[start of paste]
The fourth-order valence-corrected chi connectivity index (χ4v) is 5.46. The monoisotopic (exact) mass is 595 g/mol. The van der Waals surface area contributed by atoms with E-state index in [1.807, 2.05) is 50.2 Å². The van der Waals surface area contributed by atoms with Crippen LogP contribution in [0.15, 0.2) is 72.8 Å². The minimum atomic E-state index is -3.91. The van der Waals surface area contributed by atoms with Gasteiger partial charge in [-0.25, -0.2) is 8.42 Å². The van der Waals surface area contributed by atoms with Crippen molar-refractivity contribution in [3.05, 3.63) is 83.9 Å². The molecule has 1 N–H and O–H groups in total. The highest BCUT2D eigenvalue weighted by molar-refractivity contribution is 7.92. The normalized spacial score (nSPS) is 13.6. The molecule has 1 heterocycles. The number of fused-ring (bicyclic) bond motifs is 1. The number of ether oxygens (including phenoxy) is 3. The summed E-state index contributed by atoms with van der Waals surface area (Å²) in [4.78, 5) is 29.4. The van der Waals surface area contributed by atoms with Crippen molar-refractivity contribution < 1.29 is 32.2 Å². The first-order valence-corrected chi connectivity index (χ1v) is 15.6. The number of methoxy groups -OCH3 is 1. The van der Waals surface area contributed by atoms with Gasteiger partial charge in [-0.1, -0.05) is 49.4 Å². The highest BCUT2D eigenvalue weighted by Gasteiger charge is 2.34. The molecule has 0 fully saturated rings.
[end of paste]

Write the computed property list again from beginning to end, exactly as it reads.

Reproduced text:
The fourth-order valence-corrected chi connectivity index (χ4v) is 5.46. The monoisotopic (exact) mass is 595 g/mol. The van der Waals surface area contributed by atoms with E-state index in [1.807, 2.05) is 50.2 Å². The van der Waals surface area contributed by atoms with Crippen LogP contribution in [0.15, 0.2) is 72.8 Å². The minimum atomic E-state index is -3.91. The van der Waals surface area contributed by atoms with Gasteiger partial charge in [-0.25, -0.2) is 8.42 Å². The van der Waals surface area contributed by atoms with Crippen molar-refractivity contribution in [3.05, 3.63) is 83.9 Å². The molecule has 1 N–H and O–H groups in total. The highest BCUT2D eigenvalue weighted by molar-refractivity contribution is 7.92. The normalized spacial score (nSPS) is 13.6. The molecule has 1 heterocycles. The number of fused-ring (bicyclic) bond motifs is 1. The number of ether oxygens (including phenoxy) is 3. The summed E-state index contributed by atoms with van der Waals surface area (Å²) in [4.78, 5) is 29.4. The van der Waals surface area contributed by atoms with Crippen molar-refractivity contribution < 1.29 is 32.2 Å². The first-order valence-corrected chi connectivity index (χ1v) is 15.6. The number of methoxy groups -OCH3 is 1. The van der Waals surface area contributed by atoms with Gasteiger partial charge in [-0.1, -0.05) is 49.4 Å². The highest BCUT2D eigenvalue weighted by Gasteiger charge is 2.34. The molecule has 0 fully saturated rings.